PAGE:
I have never found anything that could introduce so many layers into my life. Travel, as a whole, has shaped me into a passionate, excitable, positive person. I have found something that brings complexity and sapience to my life, and in a way that makes it more than a life worth living. It is a life worth dying for.

Should my heart stop on the streets of Hong Kong, dancing salsa in Puerto Rico or hiking in the tropics of Africa, I would have died knowing that everything in my life, up until that point, was all worth it.

So my question to you, dear friend, is this: What are you doing that’s worth dying for?

READ NEXT: How Traveling the World for Four Years Will Change You

Jeremy Scott Foster
Jeremy Scott Foster
Jeremy Scott Foster is an adventure-junkie, gear expert and travel photographer based in Southern California. Previously nomadic, he’s been to ~50 countries and loves spending time outdoors. You can usually find him on the trail, on the road, jumping from bridges or hustling on his laptop working to produce the best travel and outdoors content today.

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22 Responses

  1. I’m working at a 9 to 5 job which I don’t enjoy, however, it is a job worth dying for, because it allows me to feed my child, which he is worth dying for.

  2. I’ve been thinking a lot about this lately. Not just about being happy with what I do, but about making a difference and leading a life that matters. I’m aware of the urgency, of the fact that every day could be the last and yet I often still get carried away by the daily tasks that keep my life going, but might not really add something to it.

    1. But, in contrast, not every day can be immensely rewarding and fulfilling. Part of life is that, sometimes, it’s boring. Having an overarching purpose is what makes life worth living, or dying for.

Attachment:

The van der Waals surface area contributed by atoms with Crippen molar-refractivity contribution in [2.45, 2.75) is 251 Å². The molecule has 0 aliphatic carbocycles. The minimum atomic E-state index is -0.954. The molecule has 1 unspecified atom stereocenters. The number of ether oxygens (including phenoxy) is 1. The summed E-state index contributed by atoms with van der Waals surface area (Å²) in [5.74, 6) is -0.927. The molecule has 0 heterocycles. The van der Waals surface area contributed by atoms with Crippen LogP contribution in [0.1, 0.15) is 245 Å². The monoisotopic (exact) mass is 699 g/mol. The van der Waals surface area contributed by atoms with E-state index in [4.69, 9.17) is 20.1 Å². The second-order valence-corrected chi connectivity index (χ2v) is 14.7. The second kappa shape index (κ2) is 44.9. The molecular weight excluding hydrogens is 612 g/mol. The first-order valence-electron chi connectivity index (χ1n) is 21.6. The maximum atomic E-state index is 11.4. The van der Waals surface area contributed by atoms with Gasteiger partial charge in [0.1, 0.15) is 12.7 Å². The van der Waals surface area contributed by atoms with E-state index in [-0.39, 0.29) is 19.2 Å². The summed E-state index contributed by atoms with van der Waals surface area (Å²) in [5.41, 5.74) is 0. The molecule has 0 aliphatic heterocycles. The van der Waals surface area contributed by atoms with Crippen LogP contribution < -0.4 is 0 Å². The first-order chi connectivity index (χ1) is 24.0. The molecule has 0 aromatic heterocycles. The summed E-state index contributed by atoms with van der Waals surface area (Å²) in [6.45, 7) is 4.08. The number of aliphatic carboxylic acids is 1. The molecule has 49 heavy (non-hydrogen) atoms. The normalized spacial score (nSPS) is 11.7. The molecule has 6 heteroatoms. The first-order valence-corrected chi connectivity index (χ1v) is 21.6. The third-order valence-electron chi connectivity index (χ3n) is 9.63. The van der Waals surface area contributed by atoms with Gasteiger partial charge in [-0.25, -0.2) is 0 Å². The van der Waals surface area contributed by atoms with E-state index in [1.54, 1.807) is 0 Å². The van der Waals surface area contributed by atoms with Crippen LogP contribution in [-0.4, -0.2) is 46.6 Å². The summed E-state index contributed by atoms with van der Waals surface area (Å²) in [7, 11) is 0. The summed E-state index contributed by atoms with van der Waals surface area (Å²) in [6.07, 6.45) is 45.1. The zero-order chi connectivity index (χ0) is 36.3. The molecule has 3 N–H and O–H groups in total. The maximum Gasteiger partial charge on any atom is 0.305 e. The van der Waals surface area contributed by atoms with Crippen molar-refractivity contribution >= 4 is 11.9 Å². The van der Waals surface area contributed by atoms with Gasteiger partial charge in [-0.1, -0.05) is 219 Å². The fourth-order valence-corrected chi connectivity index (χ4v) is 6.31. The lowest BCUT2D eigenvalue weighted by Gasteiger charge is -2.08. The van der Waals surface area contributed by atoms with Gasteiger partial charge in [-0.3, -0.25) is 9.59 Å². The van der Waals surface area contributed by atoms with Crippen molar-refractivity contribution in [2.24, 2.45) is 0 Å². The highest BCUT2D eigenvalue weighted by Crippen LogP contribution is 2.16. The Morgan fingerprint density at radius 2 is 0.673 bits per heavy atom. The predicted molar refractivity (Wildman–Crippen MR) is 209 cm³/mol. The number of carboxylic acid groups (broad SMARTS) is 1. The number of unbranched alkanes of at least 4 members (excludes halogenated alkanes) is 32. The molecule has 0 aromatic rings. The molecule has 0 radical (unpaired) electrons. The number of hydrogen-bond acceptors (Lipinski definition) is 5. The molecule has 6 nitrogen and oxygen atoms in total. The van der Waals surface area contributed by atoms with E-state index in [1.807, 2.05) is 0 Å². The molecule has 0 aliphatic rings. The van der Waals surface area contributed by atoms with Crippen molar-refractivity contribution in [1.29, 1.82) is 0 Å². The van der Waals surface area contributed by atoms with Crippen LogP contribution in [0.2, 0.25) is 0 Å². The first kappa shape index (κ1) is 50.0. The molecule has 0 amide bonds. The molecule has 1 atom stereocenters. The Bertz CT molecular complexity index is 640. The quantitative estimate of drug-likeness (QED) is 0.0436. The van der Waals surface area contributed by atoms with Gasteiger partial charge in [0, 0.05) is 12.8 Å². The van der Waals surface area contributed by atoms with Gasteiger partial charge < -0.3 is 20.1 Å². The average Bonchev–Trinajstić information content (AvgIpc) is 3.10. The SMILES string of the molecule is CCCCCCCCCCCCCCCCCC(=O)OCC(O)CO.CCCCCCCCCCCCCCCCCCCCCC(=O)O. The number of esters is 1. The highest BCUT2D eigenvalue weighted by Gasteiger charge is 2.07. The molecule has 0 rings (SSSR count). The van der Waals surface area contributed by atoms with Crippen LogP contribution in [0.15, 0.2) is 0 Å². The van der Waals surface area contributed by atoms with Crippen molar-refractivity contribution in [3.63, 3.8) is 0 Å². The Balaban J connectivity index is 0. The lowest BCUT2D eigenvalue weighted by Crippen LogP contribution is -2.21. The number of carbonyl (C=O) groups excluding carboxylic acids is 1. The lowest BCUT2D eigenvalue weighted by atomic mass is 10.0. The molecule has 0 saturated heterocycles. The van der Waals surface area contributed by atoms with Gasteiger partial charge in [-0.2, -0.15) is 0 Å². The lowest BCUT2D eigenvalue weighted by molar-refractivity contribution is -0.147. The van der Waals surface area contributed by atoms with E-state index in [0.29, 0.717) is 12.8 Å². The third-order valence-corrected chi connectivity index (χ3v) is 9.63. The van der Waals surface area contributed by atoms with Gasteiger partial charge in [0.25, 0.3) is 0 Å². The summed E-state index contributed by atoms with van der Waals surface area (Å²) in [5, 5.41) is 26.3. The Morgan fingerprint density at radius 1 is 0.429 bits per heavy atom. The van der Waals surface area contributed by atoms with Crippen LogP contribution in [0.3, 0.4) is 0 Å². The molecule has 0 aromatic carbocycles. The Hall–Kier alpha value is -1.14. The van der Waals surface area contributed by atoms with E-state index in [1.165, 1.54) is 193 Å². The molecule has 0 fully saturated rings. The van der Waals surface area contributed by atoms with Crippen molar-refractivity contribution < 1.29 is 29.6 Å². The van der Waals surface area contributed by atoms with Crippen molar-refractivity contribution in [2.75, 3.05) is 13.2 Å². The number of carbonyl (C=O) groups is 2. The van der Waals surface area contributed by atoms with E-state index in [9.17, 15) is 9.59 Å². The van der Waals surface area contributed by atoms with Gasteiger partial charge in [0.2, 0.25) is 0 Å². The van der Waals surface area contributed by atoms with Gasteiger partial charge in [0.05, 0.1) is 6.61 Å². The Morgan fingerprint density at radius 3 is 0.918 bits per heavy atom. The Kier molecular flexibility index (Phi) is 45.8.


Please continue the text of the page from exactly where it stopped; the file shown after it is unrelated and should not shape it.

3. Well written Jeremy! Whether it’s travelling or anything else, the most important thing is that one wakes up every day with the same passion and tries to make the world a better place. Very inspirational!

    1. Thanks, Kian. It doesn’t have to be traveling–it can be anything, as long as we are living passionately.

  4. This is extremely well written and wonderful food for thought! I certainly think travel and making a positive impact is worth dying for too. And for many currently stuck at a desk job they hate, it’s something to work towards (hopefully before dying!).

  5. Really great and inspiring post! Doing what you love and what makes you happy is the way to go! 🙂

  6. Your photos are gorgeous and I love your passion. I actually don’t believe in death, at all. I believe in learning how to heal ourselves and be … immortal. That said, nobody is going to get there going through the motions in a cubicle. So for me it’s not about dying for anything. It’s about living from our deepest values with passion. Which actually can be done from comfort of home. It’s the consciousness that matters. Cheers 🙂

  7. What a wonderful post, it really got me thinking, and yup I am doing this everyday that are worth dying for.

  8. Lovely post Jeremy. I think travel is definitely worth dying for. At least I would die doing something I love most.

    1. Thanks, Julia! It’s just a different way to frame what we already know. I hope you’re making it count!